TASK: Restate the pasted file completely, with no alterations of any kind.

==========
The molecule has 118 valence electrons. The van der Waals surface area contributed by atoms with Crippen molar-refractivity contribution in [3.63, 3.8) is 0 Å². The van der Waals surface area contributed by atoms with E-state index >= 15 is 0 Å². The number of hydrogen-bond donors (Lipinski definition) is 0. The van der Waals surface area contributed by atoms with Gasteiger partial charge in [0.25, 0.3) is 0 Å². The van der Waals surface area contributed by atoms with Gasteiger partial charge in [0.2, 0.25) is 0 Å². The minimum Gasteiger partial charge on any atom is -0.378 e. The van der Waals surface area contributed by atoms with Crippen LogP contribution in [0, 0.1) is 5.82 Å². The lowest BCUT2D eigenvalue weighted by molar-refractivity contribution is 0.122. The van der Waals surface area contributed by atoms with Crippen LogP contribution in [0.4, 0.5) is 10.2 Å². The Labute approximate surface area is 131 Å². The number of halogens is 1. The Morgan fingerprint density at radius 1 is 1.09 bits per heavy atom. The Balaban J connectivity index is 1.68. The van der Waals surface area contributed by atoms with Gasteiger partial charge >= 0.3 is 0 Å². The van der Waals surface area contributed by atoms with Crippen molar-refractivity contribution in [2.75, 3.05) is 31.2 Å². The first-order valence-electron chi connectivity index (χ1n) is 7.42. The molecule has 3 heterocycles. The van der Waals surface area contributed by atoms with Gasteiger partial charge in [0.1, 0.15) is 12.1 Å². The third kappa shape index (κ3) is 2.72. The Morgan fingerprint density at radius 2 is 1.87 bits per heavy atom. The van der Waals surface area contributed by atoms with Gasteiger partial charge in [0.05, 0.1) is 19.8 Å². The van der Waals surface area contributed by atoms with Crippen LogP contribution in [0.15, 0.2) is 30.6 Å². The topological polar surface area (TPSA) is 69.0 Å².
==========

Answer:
The molecule has 118 valence electrons. The van der Waals surface area contributed by atoms with Crippen molar-refractivity contribution in [3.63, 3.8) is 0 Å². The van der Waals surface area contributed by atoms with E-state index >= 15 is 0 Å². The number of hydrogen-bond donors (Lipinski definition) is 0. The van der Waals surface area contributed by atoms with Gasteiger partial charge in [0.25, 0.3) is 0 Å². The van der Waals surface area contributed by atoms with Gasteiger partial charge in [0.2, 0.25) is 0 Å². The minimum Gasteiger partial charge on any atom is -0.378 e. The van der Waals surface area contributed by atoms with Crippen LogP contribution in [0, 0.1) is 5.82 Å². The lowest BCUT2D eigenvalue weighted by molar-refractivity contribution is 0.122. The van der Waals surface area contributed by atoms with Crippen LogP contribution in [0.4, 0.5) is 10.2 Å². The Labute approximate surface area is 131 Å². The number of halogens is 1. The Morgan fingerprint density at radius 1 is 1.09 bits per heavy atom. The Balaban J connectivity index is 1.68. The van der Waals surface area contributed by atoms with Gasteiger partial charge >= 0.3 is 0 Å². The van der Waals surface area contributed by atoms with Crippen molar-refractivity contribution in [2.75, 3.05) is 31.2 Å². The first-order valence-electron chi connectivity index (χ1n) is 7.42. The molecule has 3 heterocycles. The van der Waals surface area contributed by atoms with Gasteiger partial charge in [0.1, 0.15) is 12.1 Å². The third kappa shape index (κ3) is 2.72. The Morgan fingerprint density at radius 2 is 1.87 bits per heavy atom. The van der Waals surface area contributed by atoms with Gasteiger partial charge in [0.05, 0.1) is 19.8 Å². The van der Waals surface area contributed by atoms with Crippen LogP contribution in [0.15, 0.2) is 30.6 Å². The topological polar surface area (TPSA) is 69.0 Å².